And it wrote a very good base so you can actually leverage technology to bring you closer to helping you find your purpose as well. Is this the right way of using it?

Sharad Lal: That's so cool. And I was having this discussion with a few friends a few days back about, coaches are gonna be outta business because you can ask Chad, gpt to coach you. You can say, Hey, why don't you ask me questions? You reply, and then it can do a better job than any coaches to ask you questions.

And with time it'll only get better and like you said, the starting point, it can already help you ask you five questions based on your reply and get a purpose statement in place. So Wow that's interesting. And I guess there are technologies, right? It's how we use it.

Dean Tong: Absolutely.

Sharad Lal: Great. Now just shifting a little bit to finding purpose at work. We've talked a little bit about individual purpose. Now obviously, many people join organizations and they might have slightly different purposes. So how do people get purposeful at work? How do people look at something just beyond the paycheck and beyond maybe the nine to five and find something deeper?

Dean Tong: First of all, I think it is important to us why we have a purpose at work, right? Some people say, if I have my life purpose, that's good enough. Why do I have to link it to work? In fact we have a bit of debate. In the office. I was trying to do this for my colleagues and then rightfully some of my colleagues asked, do we really need to find purpose at work?

 My perspective is the following rate. We are spending a lot of our waking hours at work. And if you don't enjoy what you do, it is going to be quite a shame. And I've also observed people who direct themselves to work every day. only looking forward to the weekends, essentially, of a week of seven days, they only live two days of their life.

And the other five days is the necessary evil to fund for that. The other extreme, you also have people who put so much identity of themself in their work such that they take things very personally and they're unwilling to let go. Even when the time comes, because you can imagine your identity is so attached to your job and you cannot actually get yourself removed, and if you, for whatever reasons get laid off from the work.

This is actually very hard for you to even come back from. So these are two extremes. One is that you totally do not care about your work or the other extreme is that you're so attached to work that you know it is everything that you have. I think in both instances, these two extremes are not how we should see work and the purpose at work in any organization, if we are able to find work that you can find meaning in it, no matter how big or small the role that you play, then you bring that extra dimension that feel that I mentioned earlier. there will always be noise. There will be bad things that will happen to you, and there will be no things, doesn't always work one way. And when it happens, you. easily recenter yourself and you can actually step back and look at the big bigger picture. These are a million noises, it will pass and you can actually refocus on what is important for you. So that for me is why the meaning at work is so important, right? To keep people grounded, to keep people with the beacon to lead them even during the most 40.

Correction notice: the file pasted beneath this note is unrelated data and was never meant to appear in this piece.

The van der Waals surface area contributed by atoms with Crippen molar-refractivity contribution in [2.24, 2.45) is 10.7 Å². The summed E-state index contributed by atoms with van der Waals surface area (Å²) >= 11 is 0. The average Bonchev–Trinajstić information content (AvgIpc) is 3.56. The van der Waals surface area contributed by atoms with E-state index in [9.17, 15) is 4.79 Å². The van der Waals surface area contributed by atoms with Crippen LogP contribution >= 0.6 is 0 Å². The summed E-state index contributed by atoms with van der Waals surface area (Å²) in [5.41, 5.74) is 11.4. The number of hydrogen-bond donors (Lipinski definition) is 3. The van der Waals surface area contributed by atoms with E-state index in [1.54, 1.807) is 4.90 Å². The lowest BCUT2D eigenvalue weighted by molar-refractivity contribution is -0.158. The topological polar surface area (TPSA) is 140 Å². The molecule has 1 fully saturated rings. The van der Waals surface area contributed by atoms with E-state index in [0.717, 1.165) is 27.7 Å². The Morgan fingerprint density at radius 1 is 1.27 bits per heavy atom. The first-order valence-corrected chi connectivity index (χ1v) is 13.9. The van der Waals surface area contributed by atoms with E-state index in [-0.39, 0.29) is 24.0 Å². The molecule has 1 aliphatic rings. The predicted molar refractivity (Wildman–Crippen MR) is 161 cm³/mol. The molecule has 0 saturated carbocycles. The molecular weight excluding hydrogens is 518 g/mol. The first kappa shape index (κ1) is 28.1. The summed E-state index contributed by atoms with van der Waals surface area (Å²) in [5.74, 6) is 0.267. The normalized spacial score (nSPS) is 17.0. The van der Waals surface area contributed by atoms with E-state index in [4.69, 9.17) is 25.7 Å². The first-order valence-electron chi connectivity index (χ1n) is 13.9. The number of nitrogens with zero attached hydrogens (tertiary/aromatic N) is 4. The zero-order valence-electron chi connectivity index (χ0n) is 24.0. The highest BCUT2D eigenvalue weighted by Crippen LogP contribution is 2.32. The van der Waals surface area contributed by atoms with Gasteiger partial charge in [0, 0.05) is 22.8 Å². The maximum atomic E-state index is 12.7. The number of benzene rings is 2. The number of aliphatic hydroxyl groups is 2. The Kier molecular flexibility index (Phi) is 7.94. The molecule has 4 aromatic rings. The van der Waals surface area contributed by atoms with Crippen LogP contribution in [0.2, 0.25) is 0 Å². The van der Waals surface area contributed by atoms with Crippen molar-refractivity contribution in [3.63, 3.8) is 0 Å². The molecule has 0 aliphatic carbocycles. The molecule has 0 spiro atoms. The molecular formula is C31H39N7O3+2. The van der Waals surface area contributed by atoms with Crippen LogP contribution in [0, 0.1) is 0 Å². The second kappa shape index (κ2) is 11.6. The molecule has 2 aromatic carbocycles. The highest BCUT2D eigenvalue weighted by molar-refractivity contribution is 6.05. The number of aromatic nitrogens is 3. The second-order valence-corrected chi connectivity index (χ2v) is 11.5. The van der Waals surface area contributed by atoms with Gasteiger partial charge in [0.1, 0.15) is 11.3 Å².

Sharad Lal: Very interesting. Dean, as you were speaking. One thing that struck me, which was very interesting, was identity with work and purpose and not the same thing. Sometimes people might think that if I am so passionate about my job, I'm passionate about being a BCG or a Googler, and this is who I am and et cetera.

That isn't necessarily a purpose, that's an identity thing. For good or bad can, sometimes when things go wrong, can start giving you an identity crisis, but purpose need not mean you go rah rah like that. But it could mean that you find something deeper in what you do, which gives you fulfillment beyond just salary and other things, which makes the five days a lot more enjoyable, a lot more fulfilling, and finding that in work is what then becomes the challenge.

As you think about your work.

Dean Tong: Absolutely. I also wanna make it quite realistic. I don't. Don't get me wrong, that you need to be rah on a Monday morning to actually go to work, right? Everyone has this Monday Blues, especially after a good weekend that you may not have rested enough. You may not want to actually go back to work, but you can actually do certain things to help you look forward to a Monday morning.

 My little trick is the following, right? For example I rotate around three exercises, swim, cycle or run. And of these three the moment I like cycling the best because it allows me to soak in a lot of the scenery as I recycle around the Marina area. So I always reserve it for my Monday morning, you know, something that I will actually look forward to and also keep my special breakfast for Monday.